Starting the Rogue Scholar OPML Feed

Starting the Rogue Scholar OPML Feed
Photo by Sigmund / Unsplash

While the launch of the Rogue Scholar blog archive is still a few months away (happening in the second quarter of this year), I want to give an update on the ongoing work.

The Rogue Scholar blog archive will improve science blogs in important ways,
including full-text search, DOIs and metadata, and long-term archiving. The central piece of the underlying infrastructure is the InvenioRDM open source repository software. Front Matter is one of the organizations helping with InvenioRDM development. For the Rogue Scholar, the specific work needed includes the following:

Support for RSS Feeds

All blogs provide RSS feeds, which will be central to automatically fetching metadata and content for the Rogue Scholar. RSS is not built into InvenioRDM and is not needed by most organizations planning to run InvenioRDM. I will therefore build a separate service for this functionality, integrating with InvenioRDM via its REST API. For a blog to be archived and indexed in the Rogue Scholar, users will use this RSS service, providing basic information such as RSS feed URL, language, license, and contact person – basically the information collected for the Rogue Scholar waitlist (feel free to sign up your blog if you haven't already).

Next Tuesday I will publish an OPML (Outline Processor Markup Language) file with all blogs on the Rogue Scholar waitlist. OPML is the standard for importing and exporting lists of blogs, e.g. when switching from one RSS reader to another. It is a natural fit for managing blogs in Rogue Scholar, and hopefully helps people sign up for interesting science blogs they want to read. If you are on the Rogue Scholar waitlist, please make sure your RSS Feed URL and Home Page URL are correct, and – if you haven't done so already – pick one (and only one) of the top-level categories from the OECD Fields of Science and Technology:

  • Natural Sciences
  • Engineering and Technology
  • Medical and Health Sciences
  • Agricultural Sciences
  • Social Sciences
  • Humanities

The OPML file (and your RSS reader if you import that file) will group science blogs into these categories. Many blogs fall into more than one category, but that isn't supported by OPML.

Hosting Rogue Scholar infrastructure

There are several ways to run InvenioRDM repository software, obviously depending on the resources available at the hosting organization, and the size and complexity of the repository. A small data repository for a university department has different needs than Zenodo, one of the most popular generalist repositories with almost three million records. The Rogue Scholar sits in the middle, a small to medium-sized repository, anticipating 2,000 to 20,000 blog posts twelve months after launch. InvenioRDM relies on Docker and Kubernetes for running production services. This makes sense for large instances such as Zenodo but adds unnecessary complexity to smaller instances such as the Rogue Scholar.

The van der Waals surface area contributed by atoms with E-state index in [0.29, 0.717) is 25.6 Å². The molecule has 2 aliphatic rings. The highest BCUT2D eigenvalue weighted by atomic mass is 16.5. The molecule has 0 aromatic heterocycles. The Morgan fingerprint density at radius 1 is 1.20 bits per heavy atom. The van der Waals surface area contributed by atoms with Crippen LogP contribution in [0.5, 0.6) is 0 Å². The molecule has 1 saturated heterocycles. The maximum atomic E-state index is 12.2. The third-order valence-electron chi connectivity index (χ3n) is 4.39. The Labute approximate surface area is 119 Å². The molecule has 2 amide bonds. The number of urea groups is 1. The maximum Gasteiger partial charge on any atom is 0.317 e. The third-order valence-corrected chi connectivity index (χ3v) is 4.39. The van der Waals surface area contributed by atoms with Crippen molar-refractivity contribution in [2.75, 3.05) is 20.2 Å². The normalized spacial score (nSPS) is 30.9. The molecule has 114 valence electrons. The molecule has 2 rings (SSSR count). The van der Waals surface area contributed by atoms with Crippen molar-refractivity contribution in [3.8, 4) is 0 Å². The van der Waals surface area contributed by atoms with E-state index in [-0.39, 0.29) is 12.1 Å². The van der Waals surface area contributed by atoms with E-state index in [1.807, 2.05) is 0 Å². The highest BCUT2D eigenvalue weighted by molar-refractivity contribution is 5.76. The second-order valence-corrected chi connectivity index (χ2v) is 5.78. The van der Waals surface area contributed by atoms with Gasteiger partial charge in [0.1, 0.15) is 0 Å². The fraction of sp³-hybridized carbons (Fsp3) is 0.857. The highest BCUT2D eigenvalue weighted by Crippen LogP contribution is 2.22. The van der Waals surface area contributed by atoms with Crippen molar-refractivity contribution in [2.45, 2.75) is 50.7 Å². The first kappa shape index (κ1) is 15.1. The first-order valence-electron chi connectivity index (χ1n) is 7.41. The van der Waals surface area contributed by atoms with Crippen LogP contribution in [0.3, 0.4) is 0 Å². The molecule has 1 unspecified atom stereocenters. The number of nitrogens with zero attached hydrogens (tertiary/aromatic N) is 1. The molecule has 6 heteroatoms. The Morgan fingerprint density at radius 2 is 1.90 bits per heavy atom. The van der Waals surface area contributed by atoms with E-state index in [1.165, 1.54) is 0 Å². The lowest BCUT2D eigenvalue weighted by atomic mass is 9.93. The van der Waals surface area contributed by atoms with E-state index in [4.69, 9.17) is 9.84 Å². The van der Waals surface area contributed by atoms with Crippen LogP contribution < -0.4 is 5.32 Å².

After a substantial amount of deliberation and discussion, I decided to use a different approach for the Rogue Scholar, and this might potentially be of interest to other organizations planning to use InvenioRDM:

  • Using virtual machines instead of Docker containers
  • Automation of virtual machine building with Packer and Ansible
  • Hosting of virtual machines by cloud provider DigitalOcean, fundamentally similar to hosting a Wordpress or Ghost blog
  • Making the automation generic to also work for other InvenioRDM instances, and other infrastructure providers, e.g. Openstack

This will be the focus of my work in the next three months, and luckily I have learned a lot about infrastructure automation in my previous jobs at PLOS and DataCite.

Support for Crossref DOI registration

By default, InvenioRDM uses DataCite DOIs, but Rogue Scholar will use Crossref DOIs for blogs that don't already use DOIs. The Crossref pricing is much more favorable for startups such as Front Matter, and for annual DOI registration numbers that at least initially will be in the 100s or low 1000s. I spent a good part of January and February writing a Python scholarly metadata conversion library that I released two weeks ago (commonmeta-py). Among other things, commonmeta-py can read and write Crossref metadata and can enable Crossref DOI registrations in InvenioRDM – which is written in Python (and Javascript for the frontend).

As always, reach out to me with questions and comments.

Copyright © 2023 Martin Fenner. Distributed under the terms of the Creative Commons Attribution 4.0 License.